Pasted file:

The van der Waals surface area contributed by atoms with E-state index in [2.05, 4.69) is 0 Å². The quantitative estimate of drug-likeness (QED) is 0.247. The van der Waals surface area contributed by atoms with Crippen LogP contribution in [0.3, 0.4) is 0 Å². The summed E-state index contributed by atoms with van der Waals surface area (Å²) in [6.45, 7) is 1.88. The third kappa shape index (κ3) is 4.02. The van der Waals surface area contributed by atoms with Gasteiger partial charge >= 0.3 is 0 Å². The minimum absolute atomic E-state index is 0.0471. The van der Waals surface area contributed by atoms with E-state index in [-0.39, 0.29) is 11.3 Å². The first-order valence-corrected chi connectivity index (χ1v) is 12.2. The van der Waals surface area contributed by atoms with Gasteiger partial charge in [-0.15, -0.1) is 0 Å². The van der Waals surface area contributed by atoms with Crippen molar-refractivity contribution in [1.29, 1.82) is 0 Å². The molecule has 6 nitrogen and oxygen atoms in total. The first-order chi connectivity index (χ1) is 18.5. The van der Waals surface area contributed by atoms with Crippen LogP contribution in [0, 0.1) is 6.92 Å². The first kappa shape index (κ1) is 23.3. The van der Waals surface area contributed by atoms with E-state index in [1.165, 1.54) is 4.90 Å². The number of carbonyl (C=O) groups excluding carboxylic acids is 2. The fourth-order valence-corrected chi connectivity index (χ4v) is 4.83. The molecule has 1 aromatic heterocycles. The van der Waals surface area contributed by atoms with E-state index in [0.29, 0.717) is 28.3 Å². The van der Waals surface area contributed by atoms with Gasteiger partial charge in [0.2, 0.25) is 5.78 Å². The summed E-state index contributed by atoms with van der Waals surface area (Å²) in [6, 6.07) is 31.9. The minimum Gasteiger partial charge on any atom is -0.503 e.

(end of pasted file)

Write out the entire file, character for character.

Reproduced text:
The van der Waals surface area contributed by atoms with E-state index in [2.05, 4.69) is 0 Å². The quantitative estimate of drug-likeness (QED) is 0.247. The van der Waals surface area contributed by atoms with Crippen LogP contribution in [0.3, 0.4) is 0 Å². The summed E-state index contributed by atoms with van der Waals surface area (Å²) in [6.45, 7) is 1.88. The third kappa shape index (κ3) is 4.02. The van der Waals surface area contributed by atoms with Gasteiger partial charge >= 0.3 is 0 Å². The minimum absolute atomic E-state index is 0.0471. The van der Waals surface area contributed by atoms with E-state index in [-0.39, 0.29) is 11.3 Å². The first-order valence-corrected chi connectivity index (χ1v) is 12.2. The van der Waals surface area contributed by atoms with Gasteiger partial charge in [-0.15, -0.1) is 0 Å². The van der Waals surface area contributed by atoms with Crippen molar-refractivity contribution in [1.29, 1.82) is 0 Å². The molecule has 6 nitrogen and oxygen atoms in total. The first-order chi connectivity index (χ1) is 18.5. The van der Waals surface area contributed by atoms with Crippen LogP contribution in [0, 0.1) is 6.92 Å². The first kappa shape index (κ1) is 23.3. The van der Waals surface area contributed by atoms with E-state index in [1.165, 1.54) is 4.90 Å². The number of carbonyl (C=O) groups excluding carboxylic acids is 2. The fourth-order valence-corrected chi connectivity index (χ4v) is 4.83. The molecule has 1 aromatic heterocycles. The van der Waals surface area contributed by atoms with E-state index in [0.29, 0.717) is 28.3 Å². The van der Waals surface area contributed by atoms with Gasteiger partial charge in [0.2, 0.25) is 5.78 Å². The summed E-state index contributed by atoms with van der Waals surface area (Å²) in [6, 6.07) is 31.9. The minimum Gasteiger partial charge on any atom is -0.503 e.